Award-winning restaurant specialising in Scottish food and ingredients situated at the Royal Mile's halfway point.
A somewhat charmless lunch in a High Street cellar
Reviewed by Euan Andrews
Monday, June 13, 2011 - 3:27pm
As I wander down the Royal Mile on a sunny spring lunchtime, I’m filled with hope and expectation for my first, and, as we shall see, probably only visit to Monteiths. Although situated slap in the middle of the High Street’s tartan tat zone, this little hideaway has managed to earn a seriously good reputation as restaurant and wine bar for the cream of Edinburgh’s schmooze elite.
Surrounded on all sides by Jimmy Hats and Scotch Pies, Monteiths would be easy to miss were it not for the glittering entrance through which you pass. The narrow tenement wynd which leads to the restaurant is festooned with branches and small glowing lights, giving a sense of crossing some kind of portal into a mythical Scotland crafted from Brigadoon and The Wicker Man.
Unfortunately, following this brief digression into Fairyland, we then find ourselves crashing back down to reality with a resounding clunk. At 1pm on Friday lunchtime, Monteiths is deserted. In fact, not simply deserted, it looks as though they’ve forgotten to even open. The darkly lit chamber, filled with old-style furniture with the odd modern twist, is like the Marie Celeste. Service cupboards lie wide open and Bob Dylan’s Greatest Hits thunders out from across the bar. I actually find myself wondering whether we’ve stumbled into some new variant on Edinburgh’s Ghost tours.
A somewhat flustered waitress appears, not looking especially pleased to see us, and tells us to sit wherever we like. M and I are here to sample the a la carte menu today, as we’d requested when booking. This seems to be slightly problematic as they’re still printing out the menus, but they’ll be along shortly. I begin to wonder whether someone at Monteiths has made a monumental cock-up. Were they actually supposed to be closed today? Is the a la carte menu not actually offered usually during the day? So many mysteries left unexplained.
Finally we are presented with our freshly minted menus. I certainly can’t accuse them of slouching when it comes to the food on offer. This is refined modern Scottish dining using excellent traditional ingredients. While the sun blazes outside, we sit here in the dim shadows and give our orders. It feels as though we’re in some restaurant sepulchre, cloistered away from the light and warmth just feet away from us. I feel like a vampire getting ready to dine.
Our starters arrive to the incongruous musical backdrop of Bob Dylan crashing out “Like a Rolling Stone”. My grilled queenie scallops in a fennel and sorrel sauce are pleasantly sweet, though it seems oddly over-fussy to serve them in their shells and then place them on a bed of green leaves. A pointless and needless garnish. M’s seared rabbit parfait is a most peculiar creation. Instead of the expected silky-smooth pate, a massive lump of rabbit meat appears on the plate. Parts of the rough textured meat are the wrong side of pink, and in the centre of this bizarre edifice to dead bunnies is a large chunk of what seems to be coarse and nastily unpalatable rabbit offal. A strange Frankenstein’s monster of a dish which really needs returning to the operating table.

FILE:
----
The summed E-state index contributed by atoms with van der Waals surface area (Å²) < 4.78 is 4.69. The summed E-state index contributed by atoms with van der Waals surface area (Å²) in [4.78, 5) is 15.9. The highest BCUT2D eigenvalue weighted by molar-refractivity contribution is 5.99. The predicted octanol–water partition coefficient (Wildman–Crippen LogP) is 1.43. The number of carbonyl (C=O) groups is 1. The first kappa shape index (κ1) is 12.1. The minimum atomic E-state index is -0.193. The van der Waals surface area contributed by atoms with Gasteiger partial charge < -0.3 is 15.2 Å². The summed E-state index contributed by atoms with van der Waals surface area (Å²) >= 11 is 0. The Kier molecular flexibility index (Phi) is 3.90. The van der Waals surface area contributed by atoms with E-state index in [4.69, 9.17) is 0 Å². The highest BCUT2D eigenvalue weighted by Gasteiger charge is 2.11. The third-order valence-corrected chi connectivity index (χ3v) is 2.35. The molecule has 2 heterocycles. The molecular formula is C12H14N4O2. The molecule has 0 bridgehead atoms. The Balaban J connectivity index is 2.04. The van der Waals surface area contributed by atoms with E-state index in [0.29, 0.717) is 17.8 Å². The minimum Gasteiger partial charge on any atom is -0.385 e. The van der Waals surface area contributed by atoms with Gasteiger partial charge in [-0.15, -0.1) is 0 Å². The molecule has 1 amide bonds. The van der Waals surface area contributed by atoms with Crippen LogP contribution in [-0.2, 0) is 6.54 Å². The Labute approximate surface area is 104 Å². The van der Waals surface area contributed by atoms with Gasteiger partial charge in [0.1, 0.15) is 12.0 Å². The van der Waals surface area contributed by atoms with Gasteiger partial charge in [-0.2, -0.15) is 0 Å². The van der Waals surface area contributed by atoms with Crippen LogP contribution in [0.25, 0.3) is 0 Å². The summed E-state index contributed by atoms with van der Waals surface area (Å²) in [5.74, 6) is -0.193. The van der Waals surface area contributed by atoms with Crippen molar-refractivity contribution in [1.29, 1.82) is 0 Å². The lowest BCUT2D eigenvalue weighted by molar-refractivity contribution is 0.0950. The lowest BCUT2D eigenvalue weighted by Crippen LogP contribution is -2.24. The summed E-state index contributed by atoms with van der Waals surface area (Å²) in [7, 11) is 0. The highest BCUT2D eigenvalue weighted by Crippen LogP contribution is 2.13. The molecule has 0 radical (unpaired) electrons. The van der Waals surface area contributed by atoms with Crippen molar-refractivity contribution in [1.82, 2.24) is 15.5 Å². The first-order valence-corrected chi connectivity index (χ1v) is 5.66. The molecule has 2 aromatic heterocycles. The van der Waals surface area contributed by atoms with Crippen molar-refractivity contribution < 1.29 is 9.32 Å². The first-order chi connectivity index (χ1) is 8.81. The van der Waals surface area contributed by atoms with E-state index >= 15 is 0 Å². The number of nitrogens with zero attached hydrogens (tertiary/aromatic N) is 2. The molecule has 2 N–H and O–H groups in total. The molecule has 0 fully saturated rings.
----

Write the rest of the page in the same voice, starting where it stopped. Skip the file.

Mains are a slight improvement. My roast rump of Ayrshire lamb comes swimming in mint jus with sautéed cabbage and sprouting broccoli. The lamb is technically perfectly cooked, yet lacking in flavour. The generously proportioned sweetbreads which accompany the lamb easily steal the dish. Don’t turn your nose up at good sweetbreads; they’re a thing of melt in the mouth joy.
M seems happy enough with her red mullet fillet with creamed peas, leeks and smoked bacon lardoons, but I can tell she is somewhat lacking in enthusiasm. So am I. It’s hard to get enthusiastic about an experience which feels like sneakily having a meal in someone’s private apartment while they’re out.
Bob is now nasally whining his way through “Lay Lady Lay” for the third time since we entered this lifeless crypt. We decide to cut our losses, skip dessert and grab the bill. It’s clear the waitress wants to get on with the hoovering (note to restaurant staff: getting the Mr Sheen out and doing a major furniture polish will not make your two sole customers feel welcome). Maybe they had a big party the night before.
Maybe someone was ill. Maybe they took our booking by mistake or maybe they just didn’t really give a shit on the day. Who knows? Monteiths have a fine upstanding name in Edinburgh and on a good night with the right company it’s probably a smashing place to be. But first impressions define one’s opinion, and my first impressions of Monteiths mean I won’t be going back.
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